The Burden of Chevrons

     Boss Reed brought something to mind for me, the relationship between PTSD and being a leader. This is a very complicated thing. First off, as a leader you are not supposed to show that you are in fact having trouble, thats typically grounds for losing every responsibility. However, the on the ground leadership tends to be the most affected by the PTSD. Don’t see my logic?

    Myself as a leader always felt responsible for the mistakes made, which was appropriate. The problem was that I started to take responsibility for things that were vastly out of my control. This would lead to a strange form of survivor’s guilt or unscathed guilt. I almost felt as if I had been the one to set the bomb off because I missed it when I was scanning. I felt I had been the one that launched the rocket because I let them go to the gym on a day where the rocket attacks had been light. I have beat myself up day in and day out for every possible thing that could have been considered a mistake. The mass casualty outside the chow hall, had I gotten out there faster that kid wouldn’t have died on me. If I wouldn’t have missed that EFP, Soko and Ham wouldn’t have purple hearts and crazy ass scars. If I hadn’t made the request to kick it up to 40mph  Mo would still be dancing on both feet. If I had been faster to the gym when it got smoked in the IZ, maybe I could have saved those 2 or been there for Casper. If I could have got Hyunn out of bed faster he wouldn’t have had a pound of concrete embedded in him by that rocket. There is a million of them, and no matter how fool-hardy it may be I still feel responsible. Its something I carry with me, its one of the things that has motivated me to make this site.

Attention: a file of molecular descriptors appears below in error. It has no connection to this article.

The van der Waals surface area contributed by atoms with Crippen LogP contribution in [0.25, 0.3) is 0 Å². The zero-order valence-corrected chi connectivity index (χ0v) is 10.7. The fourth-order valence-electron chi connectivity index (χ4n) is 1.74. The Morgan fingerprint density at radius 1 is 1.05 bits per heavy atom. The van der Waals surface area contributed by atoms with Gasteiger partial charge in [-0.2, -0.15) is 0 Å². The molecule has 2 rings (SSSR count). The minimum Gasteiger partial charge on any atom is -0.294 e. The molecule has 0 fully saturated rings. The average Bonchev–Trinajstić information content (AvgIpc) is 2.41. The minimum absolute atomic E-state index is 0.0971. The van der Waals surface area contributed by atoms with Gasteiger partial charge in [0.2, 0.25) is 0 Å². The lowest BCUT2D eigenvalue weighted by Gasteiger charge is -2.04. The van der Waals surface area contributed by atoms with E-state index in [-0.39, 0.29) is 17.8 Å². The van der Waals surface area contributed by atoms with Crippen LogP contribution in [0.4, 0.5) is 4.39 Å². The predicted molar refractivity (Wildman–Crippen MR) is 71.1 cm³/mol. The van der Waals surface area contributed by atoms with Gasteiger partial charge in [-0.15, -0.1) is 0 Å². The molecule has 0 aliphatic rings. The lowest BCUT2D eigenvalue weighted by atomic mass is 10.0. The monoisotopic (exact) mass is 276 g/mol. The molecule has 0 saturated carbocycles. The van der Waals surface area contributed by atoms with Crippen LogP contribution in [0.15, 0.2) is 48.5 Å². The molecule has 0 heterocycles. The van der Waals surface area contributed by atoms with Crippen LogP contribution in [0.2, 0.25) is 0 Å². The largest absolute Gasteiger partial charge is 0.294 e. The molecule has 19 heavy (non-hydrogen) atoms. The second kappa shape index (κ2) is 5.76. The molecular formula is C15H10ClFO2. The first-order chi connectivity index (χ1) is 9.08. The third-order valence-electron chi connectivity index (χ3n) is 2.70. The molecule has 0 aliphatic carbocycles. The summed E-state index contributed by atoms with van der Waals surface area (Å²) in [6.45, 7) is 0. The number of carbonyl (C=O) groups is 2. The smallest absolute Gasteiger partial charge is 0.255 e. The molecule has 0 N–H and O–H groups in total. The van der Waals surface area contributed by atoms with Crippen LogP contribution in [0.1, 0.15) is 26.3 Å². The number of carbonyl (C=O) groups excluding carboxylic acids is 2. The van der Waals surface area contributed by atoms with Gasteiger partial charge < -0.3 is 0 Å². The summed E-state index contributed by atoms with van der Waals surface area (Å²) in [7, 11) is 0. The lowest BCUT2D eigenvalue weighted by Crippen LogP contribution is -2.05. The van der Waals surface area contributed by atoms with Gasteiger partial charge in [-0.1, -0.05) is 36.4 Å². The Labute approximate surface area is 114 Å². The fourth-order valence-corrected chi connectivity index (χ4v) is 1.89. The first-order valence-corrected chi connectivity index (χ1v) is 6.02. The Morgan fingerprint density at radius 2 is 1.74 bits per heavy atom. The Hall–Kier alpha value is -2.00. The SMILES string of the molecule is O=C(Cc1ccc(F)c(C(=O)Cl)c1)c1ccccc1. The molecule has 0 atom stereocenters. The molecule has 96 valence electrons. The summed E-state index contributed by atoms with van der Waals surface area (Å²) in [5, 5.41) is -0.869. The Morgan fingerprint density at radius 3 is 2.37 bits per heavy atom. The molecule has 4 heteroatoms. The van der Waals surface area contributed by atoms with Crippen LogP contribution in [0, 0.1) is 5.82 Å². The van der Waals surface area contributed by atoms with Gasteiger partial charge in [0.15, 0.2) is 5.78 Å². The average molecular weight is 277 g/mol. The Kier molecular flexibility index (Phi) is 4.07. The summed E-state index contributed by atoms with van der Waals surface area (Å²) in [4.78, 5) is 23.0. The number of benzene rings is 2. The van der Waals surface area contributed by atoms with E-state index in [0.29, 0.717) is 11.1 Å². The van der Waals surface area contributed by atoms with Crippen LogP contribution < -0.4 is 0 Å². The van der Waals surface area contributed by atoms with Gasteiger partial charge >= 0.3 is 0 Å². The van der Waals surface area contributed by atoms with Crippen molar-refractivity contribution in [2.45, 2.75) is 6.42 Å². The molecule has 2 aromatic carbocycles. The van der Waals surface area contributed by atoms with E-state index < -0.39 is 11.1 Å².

The strange form of guilt is brutal. I blame myself for a lot of the worst things that happened to us over there and that is one brutal pill to swallow. I worked myself over so bad in Iraq I started sleep walking because it was all that was ever in my mind “You Failed, You Failed, You Failed, You have got to try harder, be smarter, see it, YOU HAVE to SEE It”. I worked myself into such a fervor that my brain would never shut off and so I would sleep walk, loading guns or putting on body armor. The amount of pressure I put myself under was incredible, I was so mad at myself for the plethora of mistakes and failures I had worked out in my mind. I would sit on the roof of my truck before mission and force myself to visualize everyone in the convoy dead because I failed. I mentally beat myself into a fury before getting into the truck to roll out on mission… the idea I WILL NOT MISS IT AGAIN burnt into my brain. I started taking risks on my own to ensure others would be ok…. this was the dumbest set of things I did in any combat zone. I started following my gut to where there was trouble. I will leave those stories out.
    Have you ever heard of the term burning the candle at both ends, I had thrown the damn thing into a bonfire and called it a day. I can only imagine what impact that experience has had on my psyche now. The feeling of being scared for your life is pretty incredible. The feeling of being responsible for everyone else’s lives and the fact that their ability to go home to their families is a direct reflection of  your ability to keep them safe, thats not a roller coaster I want to ride again. Just something to chew on let me know what you think.
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